The Minneapolis chief police officer sued the department in 2007. Here’s why it matters today.

The Minneapolis chief police officer sued the department in 2007. Here's why it matters today.

In 2007, five black Minneapolis police officers alleged that the city leadership tolerated discriminatory conduct against people of color, including African-American police officers within the department, according to a complaint.

The officers filed a civil lawsuit based on “their own experiences in the force since they were recruited training through their current states at the time of 2007,” attorney John Klassen, who represented the officers, told CNN.

The officers experienced their own individual “job discrimination” and at the same time “watched the actions of white officers against citizens of color every day, every week, every year. They had to stop and look and read and listen and not see no action, effective action, taken against those officers for what they strongly believed were constitutional violations and discrimination in the Minneapolis police against citizens, “Klassen said.

Black officers were disciplined more harshly, according to complaint

African-American officers were disciplined “harsher and more frequently than … white officers for comparable or more serious misconduct,” the complaint said.

“African American officers have been regularly disciplined and have lost command posts and other assignments for alcohol related offenses,” the complaint states. “In contrast, the complaint says that a white sergeant with two alcohol offenses was recently promoted to the rank of lieutenant.”

Several white officers were involved in what was described as “serious misconduct,” which included “supplying narcotics and alcohol to underage strippers … DUIs, discriminatory remarks about citizens of color, and other conduct that warrants investigations of internal affairs. ” the alleged complaint.

But the complaint said those officers were not subject to the same severe disciplinary measures as their black colleagues.

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The case was dismissed in 2009

The case was dismissed in May 2009 after it was settled out of court for more than $ 800,000, Klassen said. He did not have the exact amount of the settlement available and was out of his office due to the Minneapolis riots.

“Police departments in Minneapolis … are very difficult institutions to change overnight,” he said, citing the influence of the police union. “Small steps should not be overlooked if they continue to advance over the course of many years.”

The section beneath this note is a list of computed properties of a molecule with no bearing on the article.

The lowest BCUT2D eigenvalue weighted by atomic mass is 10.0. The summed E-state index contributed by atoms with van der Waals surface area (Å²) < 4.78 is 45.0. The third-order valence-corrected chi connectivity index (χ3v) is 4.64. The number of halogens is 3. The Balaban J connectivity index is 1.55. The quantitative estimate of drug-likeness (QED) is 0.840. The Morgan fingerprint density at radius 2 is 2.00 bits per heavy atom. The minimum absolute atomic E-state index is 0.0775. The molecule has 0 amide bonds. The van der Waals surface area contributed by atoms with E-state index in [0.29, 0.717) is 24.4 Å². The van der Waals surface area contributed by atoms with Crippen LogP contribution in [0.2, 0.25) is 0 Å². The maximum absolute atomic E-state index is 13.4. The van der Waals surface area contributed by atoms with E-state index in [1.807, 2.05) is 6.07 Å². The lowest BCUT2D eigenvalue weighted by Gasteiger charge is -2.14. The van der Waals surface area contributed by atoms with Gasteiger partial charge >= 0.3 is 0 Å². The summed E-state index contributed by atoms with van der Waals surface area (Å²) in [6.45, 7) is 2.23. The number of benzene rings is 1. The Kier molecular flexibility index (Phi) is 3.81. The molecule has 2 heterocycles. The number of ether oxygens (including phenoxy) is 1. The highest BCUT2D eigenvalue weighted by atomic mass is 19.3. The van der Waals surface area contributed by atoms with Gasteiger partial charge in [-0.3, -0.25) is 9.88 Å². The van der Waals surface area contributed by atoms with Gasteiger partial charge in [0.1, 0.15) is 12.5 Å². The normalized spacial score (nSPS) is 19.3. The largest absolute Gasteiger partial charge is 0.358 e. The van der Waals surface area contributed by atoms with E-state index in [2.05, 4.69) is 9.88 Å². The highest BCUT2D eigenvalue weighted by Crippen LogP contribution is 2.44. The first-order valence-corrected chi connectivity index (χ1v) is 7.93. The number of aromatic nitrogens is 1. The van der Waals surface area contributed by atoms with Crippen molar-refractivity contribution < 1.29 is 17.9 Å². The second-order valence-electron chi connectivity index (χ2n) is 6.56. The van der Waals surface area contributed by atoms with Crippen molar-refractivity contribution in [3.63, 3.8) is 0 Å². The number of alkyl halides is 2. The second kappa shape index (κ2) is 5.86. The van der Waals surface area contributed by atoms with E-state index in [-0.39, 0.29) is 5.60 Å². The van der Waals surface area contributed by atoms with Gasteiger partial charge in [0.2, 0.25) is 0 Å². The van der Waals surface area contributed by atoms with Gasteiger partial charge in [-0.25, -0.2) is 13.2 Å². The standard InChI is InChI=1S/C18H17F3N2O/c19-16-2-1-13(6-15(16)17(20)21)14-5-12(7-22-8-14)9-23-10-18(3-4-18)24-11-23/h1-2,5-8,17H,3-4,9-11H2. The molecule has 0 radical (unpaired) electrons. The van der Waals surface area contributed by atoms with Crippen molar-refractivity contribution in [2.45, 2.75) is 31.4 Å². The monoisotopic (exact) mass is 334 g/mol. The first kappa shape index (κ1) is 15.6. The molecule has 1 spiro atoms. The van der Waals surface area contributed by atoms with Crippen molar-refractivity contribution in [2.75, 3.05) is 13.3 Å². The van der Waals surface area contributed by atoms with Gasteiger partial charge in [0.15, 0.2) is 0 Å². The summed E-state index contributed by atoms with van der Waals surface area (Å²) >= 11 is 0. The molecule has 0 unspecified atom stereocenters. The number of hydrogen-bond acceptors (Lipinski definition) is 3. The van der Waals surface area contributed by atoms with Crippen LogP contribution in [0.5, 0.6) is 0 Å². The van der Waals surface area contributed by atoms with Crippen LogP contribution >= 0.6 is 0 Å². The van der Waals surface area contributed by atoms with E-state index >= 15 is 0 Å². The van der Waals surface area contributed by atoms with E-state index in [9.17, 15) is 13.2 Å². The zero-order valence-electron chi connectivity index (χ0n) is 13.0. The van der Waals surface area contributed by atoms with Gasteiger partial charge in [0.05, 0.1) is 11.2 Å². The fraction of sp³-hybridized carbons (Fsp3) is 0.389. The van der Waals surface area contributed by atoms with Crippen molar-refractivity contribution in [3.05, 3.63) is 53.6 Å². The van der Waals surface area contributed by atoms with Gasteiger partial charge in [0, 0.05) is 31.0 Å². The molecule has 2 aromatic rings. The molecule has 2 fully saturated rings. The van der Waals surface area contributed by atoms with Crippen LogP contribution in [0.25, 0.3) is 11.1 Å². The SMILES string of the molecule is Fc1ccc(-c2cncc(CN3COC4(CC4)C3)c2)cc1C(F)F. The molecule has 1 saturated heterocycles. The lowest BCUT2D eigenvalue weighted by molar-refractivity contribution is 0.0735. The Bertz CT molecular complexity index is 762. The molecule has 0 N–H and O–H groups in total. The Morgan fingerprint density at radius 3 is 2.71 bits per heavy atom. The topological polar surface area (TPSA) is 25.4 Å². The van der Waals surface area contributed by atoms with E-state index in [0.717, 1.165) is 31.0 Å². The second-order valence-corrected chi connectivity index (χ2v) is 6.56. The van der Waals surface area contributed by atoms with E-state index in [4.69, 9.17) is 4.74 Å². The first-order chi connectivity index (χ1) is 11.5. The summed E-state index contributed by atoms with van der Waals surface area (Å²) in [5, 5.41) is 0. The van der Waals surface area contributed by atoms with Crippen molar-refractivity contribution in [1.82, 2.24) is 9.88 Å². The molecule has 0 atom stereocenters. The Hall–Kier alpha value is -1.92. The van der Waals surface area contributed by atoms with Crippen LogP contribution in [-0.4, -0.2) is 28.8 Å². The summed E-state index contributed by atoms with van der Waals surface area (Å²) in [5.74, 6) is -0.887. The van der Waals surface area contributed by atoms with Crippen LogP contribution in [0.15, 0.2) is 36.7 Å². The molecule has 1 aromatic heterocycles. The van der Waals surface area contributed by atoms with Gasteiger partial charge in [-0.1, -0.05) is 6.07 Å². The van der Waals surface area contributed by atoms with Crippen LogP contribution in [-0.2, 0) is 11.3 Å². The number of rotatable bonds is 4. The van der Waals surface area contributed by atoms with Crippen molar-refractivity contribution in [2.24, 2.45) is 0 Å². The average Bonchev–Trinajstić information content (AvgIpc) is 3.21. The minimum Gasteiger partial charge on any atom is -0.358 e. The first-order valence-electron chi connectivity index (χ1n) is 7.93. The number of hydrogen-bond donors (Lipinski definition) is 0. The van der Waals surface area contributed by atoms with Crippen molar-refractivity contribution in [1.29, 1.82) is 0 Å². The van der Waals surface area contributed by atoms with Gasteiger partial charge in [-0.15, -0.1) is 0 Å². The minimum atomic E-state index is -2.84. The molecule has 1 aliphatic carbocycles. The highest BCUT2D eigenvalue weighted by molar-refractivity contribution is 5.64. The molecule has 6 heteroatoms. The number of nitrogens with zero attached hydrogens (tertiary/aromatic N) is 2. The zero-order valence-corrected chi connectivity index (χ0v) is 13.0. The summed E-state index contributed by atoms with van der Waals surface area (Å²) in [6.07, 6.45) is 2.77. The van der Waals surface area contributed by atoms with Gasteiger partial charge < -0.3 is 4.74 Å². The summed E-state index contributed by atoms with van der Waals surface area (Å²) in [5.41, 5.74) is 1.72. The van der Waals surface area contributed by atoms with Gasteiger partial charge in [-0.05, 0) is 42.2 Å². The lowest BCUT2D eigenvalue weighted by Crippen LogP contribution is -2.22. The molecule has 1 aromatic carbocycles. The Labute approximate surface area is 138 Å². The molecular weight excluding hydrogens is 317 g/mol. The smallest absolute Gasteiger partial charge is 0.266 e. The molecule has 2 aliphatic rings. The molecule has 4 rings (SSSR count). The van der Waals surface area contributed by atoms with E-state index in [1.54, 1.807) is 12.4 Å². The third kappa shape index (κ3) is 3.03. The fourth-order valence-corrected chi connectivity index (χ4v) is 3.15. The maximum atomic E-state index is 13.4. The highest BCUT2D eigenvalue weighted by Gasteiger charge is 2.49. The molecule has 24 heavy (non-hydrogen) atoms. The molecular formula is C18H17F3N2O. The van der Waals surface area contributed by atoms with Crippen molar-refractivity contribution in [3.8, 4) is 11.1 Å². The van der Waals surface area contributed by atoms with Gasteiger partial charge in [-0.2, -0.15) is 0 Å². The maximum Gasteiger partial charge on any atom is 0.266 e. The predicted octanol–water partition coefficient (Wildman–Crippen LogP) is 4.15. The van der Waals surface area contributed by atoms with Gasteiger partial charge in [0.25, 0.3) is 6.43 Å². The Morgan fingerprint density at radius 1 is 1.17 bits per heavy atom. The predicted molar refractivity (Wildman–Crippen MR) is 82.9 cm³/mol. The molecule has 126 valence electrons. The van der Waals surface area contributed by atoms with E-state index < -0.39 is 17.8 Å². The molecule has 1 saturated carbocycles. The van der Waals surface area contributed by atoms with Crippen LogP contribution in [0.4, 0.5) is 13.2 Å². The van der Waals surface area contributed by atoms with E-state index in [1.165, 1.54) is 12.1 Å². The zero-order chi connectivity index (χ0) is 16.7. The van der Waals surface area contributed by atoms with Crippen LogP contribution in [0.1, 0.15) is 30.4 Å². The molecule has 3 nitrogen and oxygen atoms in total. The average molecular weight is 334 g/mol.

There were no corrective actions or admission of responsibility with the deal, but Klassen said the transitions to new leadership in the department, including Chief Arradondo, and the “change in leadership of the city mayor’s office has led to what appears to be an increase in recruitment. ” minority officers. ”

A Minneapolis city spokesperson told CNN that “the city’s efforts this weekend are focused on public safety and cleanup,” and a statement could not be made at the time of this alert.

Minneapolis PD is again under scrutiny

The Minneapolis Police Department is again faced with questions about its treatment of people of color after Floyd’s death at the hands of the police.

Last week, Floyd, 46. he begged for his life while former Minneapolis officer Derek Chauvin remained kneeling on his neck for nearly nine minutes. Three other officers who were on the scene did not intervene.
Floyd’s death has sparked protests across the country, with thousands echoing some of the man’s last words, “I can’t breathe.” Some of those demonstrations were peaceful, while others ended in flames, widespread looting, damage, and hundreds of arrests and injuries.

In an emotional response to Floyd’s family Sunday night, the Minneapolis police chief said in his mind that the four officers involved in the black man’s murder have the same responsibility.

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“Mr. Floyd died in our hands and that’s why I see that as an accomplice,” Chief Arradondo told CNN’s Sara Sidner. “Silence and inaction, you are complicit. If there was a lone voice that would have intervened … that’s what I expected.”

The four police officers involved in Floyd’s death were fired from the department on Tuesday. Chauvin was charged on Friday with murder in the third degree and involuntary manslaughter in the second degree.

CNN’s Christina Maxouris contributed to this report.

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Cory Weinberg

About the Author: Cory Weinberg

Cory Weinberg covers the intersection of tech and cities. That means digging into how startups and big tech companies are trying to reshape real estate, transportation, urban planning, and travel. Previously, he reported on Bay Area housing and commercial real estate for the San Francisco Business Times. He received a "best young journalist" award from the National Association of Real Estate Editors.

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